Three weeks before I was born, my parents were told that there was a fifty-percent chance that I would be born with Down’s Syndrome. They spent those three weeks living in terror, trying and failing again and again to mentally prepare themselves to raise a child with a severe developmental disability.
In every photo taken on the day I was born, everyone in the room, excluding, of course, my bawling self, wore one of the biggest smiles I have seen to date. It is terrifying to consider how, had I been born with Down’s Syndrome or some other severe disorder, those laughing eyes would grow cold with resilience. I do not doubt that my family would still love me just as much, but the fact of the matter is that they, and almost everyone else I would encounter in my future, would see me first as a Down’s Syndrome patient and second as an individual.
An individual is so much more that just one aspect of their lives. There are factors in our lives that contribute to the way in which we live, and a significant factor for some is a developmental disability. Just because someone has a developmental disability, however, does not mean that they are limited to what we perceive to be the confines of such a condition.
When volunteering at the Kiwanis Special Games this past May, I met a seventeen-year old girl named Kayla. She introduced herself to me as someone who loved to dance, bake, and read. As we walked from event to event, she told me about her pets, her family, and her friends. She ran her heart out in every race and celebrated when she won a medal. Not once did she, (nor her friends and family,) feel the need to discuss her disabilities. This is because Kayla is a person who happens to have cerebral palsy, not a cerebral palsy patient. And that understanding seems to have been lost in our desperation to categorize and define.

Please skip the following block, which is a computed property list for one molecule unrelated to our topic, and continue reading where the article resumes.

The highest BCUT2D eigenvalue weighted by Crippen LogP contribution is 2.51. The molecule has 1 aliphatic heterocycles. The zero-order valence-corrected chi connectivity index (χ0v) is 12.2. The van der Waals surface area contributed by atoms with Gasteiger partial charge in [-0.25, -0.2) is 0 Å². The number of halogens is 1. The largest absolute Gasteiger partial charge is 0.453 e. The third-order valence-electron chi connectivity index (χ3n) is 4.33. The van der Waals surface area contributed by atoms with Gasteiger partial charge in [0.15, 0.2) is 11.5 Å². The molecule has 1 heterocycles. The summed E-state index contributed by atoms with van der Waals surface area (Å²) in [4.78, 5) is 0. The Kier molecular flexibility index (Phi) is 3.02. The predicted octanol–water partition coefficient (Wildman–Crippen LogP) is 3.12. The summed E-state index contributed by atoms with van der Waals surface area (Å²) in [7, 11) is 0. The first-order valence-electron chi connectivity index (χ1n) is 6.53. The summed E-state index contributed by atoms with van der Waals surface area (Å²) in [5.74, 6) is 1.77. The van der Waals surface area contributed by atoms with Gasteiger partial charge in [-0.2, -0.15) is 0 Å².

An individual is defined by what they make of his or her life, not by how his or her chromosomes organized themselves during development. An individual is defined by his/her decisions and actions, not by a diagnosis. An individual is defined by how he or she chooses to define themselves, and it is our responsibility to honor, respect and accept that.
As a society, we tend to focus on the limitations of an individual as opposed to their abilities. When we see a person with a developmentally disabled person, we immediately categorize them as someone who is unable to do the same things we do. It does not make us bad people to think this way, rather it simply means that this is all we have ever done. I propose a simple alternative; instead of looking at a person in terms of what they are unable to do, force yourself to consider what they can. After all, our abilities are what define our contributions to the world around us. We need to rethink the way we view each other and renew our respect for the incredibly powerful skills of each and every individual around us. There is no such thing as a person who is “unable” or “disabled,” rather, there are only people with different sets of abilities.